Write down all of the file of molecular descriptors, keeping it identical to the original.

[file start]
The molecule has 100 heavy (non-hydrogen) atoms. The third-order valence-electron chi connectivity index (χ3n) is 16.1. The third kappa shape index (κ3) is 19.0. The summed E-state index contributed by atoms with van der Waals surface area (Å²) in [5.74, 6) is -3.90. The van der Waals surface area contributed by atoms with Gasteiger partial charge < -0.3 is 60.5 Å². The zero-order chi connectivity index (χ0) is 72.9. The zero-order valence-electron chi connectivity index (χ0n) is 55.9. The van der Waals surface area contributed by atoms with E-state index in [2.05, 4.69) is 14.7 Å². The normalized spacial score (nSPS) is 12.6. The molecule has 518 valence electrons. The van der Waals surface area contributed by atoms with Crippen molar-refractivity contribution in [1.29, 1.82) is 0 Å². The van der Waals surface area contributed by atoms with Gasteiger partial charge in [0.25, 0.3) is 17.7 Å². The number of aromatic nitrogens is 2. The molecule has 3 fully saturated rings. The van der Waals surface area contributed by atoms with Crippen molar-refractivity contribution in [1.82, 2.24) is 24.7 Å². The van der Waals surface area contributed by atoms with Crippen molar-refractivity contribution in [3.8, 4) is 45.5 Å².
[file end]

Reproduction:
The molecule has 100 heavy (non-hydrogen) atoms. The third-order valence-electron chi connectivity index (χ3n) is 16.1. The third kappa shape index (κ3) is 19.0. The summed E-state index contributed by atoms with van der Waals surface area (Å²) in [5.74, 6) is -3.90. The van der Waals surface area contributed by atoms with Gasteiger partial charge < -0.3 is 60.5 Å². The zero-order chi connectivity index (χ0) is 72.9. The zero-order valence-electron chi connectivity index (χ0n) is 55.9. The van der Waals surface area contributed by atoms with E-state index in [2.05, 4.69) is 14.7 Å². The normalized spacial score (nSPS) is 12.6. The molecule has 518 valence electrons. The van der Waals surface area contributed by atoms with Crippen molar-refractivity contribution in [1.29, 1.82) is 0 Å². The van der Waals surface area contributed by atoms with Gasteiger partial charge in [0.25, 0.3) is 17.7 Å². The number of aromatic nitrogens is 2. The molecule has 3 fully saturated rings. The van der Waals surface area contributed by atoms with Crippen molar-refractivity contribution in [1.82, 2.24) is 24.7 Å². The van der Waals surface area contributed by atoms with Crippen molar-refractivity contribution in [3.8, 4) is 45.5 Å².